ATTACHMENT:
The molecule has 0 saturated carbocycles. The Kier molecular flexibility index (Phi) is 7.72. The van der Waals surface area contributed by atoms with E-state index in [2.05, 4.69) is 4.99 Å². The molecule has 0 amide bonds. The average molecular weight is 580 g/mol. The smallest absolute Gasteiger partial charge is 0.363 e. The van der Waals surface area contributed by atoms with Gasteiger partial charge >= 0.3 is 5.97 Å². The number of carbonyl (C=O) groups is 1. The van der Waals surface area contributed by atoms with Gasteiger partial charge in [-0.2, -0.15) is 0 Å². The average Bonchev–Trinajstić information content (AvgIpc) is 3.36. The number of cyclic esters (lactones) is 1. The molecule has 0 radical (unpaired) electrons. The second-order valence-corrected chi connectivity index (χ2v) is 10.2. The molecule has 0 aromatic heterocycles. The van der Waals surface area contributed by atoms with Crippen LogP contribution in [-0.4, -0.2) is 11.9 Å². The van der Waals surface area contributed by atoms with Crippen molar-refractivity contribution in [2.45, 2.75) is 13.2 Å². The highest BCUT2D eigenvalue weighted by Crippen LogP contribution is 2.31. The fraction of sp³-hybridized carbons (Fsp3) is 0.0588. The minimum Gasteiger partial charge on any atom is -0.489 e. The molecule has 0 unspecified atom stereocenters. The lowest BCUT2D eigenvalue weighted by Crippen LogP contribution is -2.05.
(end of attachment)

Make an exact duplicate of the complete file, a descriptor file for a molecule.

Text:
The molecule has 0 saturated carbocycles. The Kier molecular flexibility index (Phi) is 7.72. The van der Waals surface area contributed by atoms with E-state index in [2.05, 4.69) is 4.99 Å². The molecule has 0 amide bonds. The average molecular weight is 580 g/mol. The smallest absolute Gasteiger partial charge is 0.363 e. The van der Waals surface area contributed by atoms with Gasteiger partial charge >= 0.3 is 5.97 Å². The number of carbonyl (C=O) groups is 1. The van der Waals surface area contributed by atoms with Gasteiger partial charge in [-0.2, -0.15) is 0 Å². The average Bonchev–Trinajstić information content (AvgIpc) is 3.36. The number of cyclic esters (lactones) is 1. The molecule has 0 radical (unpaired) electrons. The second-order valence-corrected chi connectivity index (χ2v) is 10.2. The molecule has 0 aromatic heterocycles. The van der Waals surface area contributed by atoms with Crippen LogP contribution in [-0.4, -0.2) is 11.9 Å². The van der Waals surface area contributed by atoms with Crippen molar-refractivity contribution in [2.45, 2.75) is 13.2 Å². The highest BCUT2D eigenvalue weighted by Crippen LogP contribution is 2.31. The fraction of sp³-hybridized carbons (Fsp3) is 0.0588. The minimum Gasteiger partial charge on any atom is -0.489 e. The molecule has 0 unspecified atom stereocenters. The lowest BCUT2D eigenvalue weighted by Crippen LogP contribution is -2.05.